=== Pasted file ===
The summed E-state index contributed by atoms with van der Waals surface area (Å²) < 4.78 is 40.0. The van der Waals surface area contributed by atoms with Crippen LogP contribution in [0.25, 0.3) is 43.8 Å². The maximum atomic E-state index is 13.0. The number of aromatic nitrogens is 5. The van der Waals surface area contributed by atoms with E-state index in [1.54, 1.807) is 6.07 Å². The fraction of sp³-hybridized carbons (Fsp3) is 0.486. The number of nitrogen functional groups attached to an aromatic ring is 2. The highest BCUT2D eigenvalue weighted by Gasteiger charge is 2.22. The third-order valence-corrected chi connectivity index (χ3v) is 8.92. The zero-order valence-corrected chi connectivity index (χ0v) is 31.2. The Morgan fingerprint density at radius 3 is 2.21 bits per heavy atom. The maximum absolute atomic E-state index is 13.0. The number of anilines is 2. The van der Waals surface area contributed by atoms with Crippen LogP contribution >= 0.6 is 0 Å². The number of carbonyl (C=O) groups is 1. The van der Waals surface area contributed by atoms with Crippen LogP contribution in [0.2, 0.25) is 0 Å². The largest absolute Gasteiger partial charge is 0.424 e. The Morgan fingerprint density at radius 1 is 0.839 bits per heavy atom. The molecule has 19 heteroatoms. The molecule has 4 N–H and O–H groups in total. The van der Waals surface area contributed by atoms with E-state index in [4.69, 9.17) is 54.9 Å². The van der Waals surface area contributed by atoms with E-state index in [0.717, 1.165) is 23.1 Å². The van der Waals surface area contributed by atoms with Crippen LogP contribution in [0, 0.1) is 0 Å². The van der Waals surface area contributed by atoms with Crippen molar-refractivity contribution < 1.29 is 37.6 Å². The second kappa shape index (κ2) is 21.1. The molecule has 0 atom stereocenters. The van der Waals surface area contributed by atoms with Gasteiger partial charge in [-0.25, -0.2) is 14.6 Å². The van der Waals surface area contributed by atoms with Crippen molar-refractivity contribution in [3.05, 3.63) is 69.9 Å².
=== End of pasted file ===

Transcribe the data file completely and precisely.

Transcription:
The summed E-state index contributed by atoms with van der Waals surface area (Å²) < 4.78 is 40.0. The van der Waals surface area contributed by atoms with Crippen LogP contribution in [0.25, 0.3) is 43.8 Å². The maximum atomic E-state index is 13.0. The number of aromatic nitrogens is 5. The van der Waals surface area contributed by atoms with E-state index in [1.54, 1.807) is 6.07 Å². The fraction of sp³-hybridized carbons (Fsp3) is 0.486. The number of nitrogen functional groups attached to an aromatic ring is 2. The highest BCUT2D eigenvalue weighted by Gasteiger charge is 2.22. The third-order valence-corrected chi connectivity index (χ3v) is 8.92. The zero-order valence-corrected chi connectivity index (χ0v) is 31.2. The Morgan fingerprint density at radius 3 is 2.21 bits per heavy atom. The maximum absolute atomic E-state index is 13.0. The number of anilines is 2. The van der Waals surface area contributed by atoms with Crippen LogP contribution >= 0.6 is 0 Å². The number of carbonyl (C=O) groups is 1. The van der Waals surface area contributed by atoms with Crippen LogP contribution in [0.2, 0.25) is 0 Å². The largest absolute Gasteiger partial charge is 0.424 e. The Morgan fingerprint density at radius 1 is 0.839 bits per heavy atom. The molecule has 19 heteroatoms. The molecule has 4 N–H and O–H groups in total. The van der Waals surface area contributed by atoms with E-state index in [4.69, 9.17) is 54.9 Å². The van der Waals surface area contributed by atoms with E-state index in [0.717, 1.165) is 23.1 Å². The van der Waals surface area contributed by atoms with Crippen LogP contribution in [0, 0.1) is 0 Å². The van der Waals surface area contributed by atoms with Crippen molar-refractivity contribution < 1.29 is 37.6 Å². The second kappa shape index (κ2) is 21.1. The molecule has 0 atom stereocenters. The van der Waals surface area contributed by atoms with Gasteiger partial charge in [-0.25, -0.2) is 14.6 Å². The van der Waals surface area contributed by atoms with Crippen molar-refractivity contribution in [3.05, 3.63) is 69.9 Å².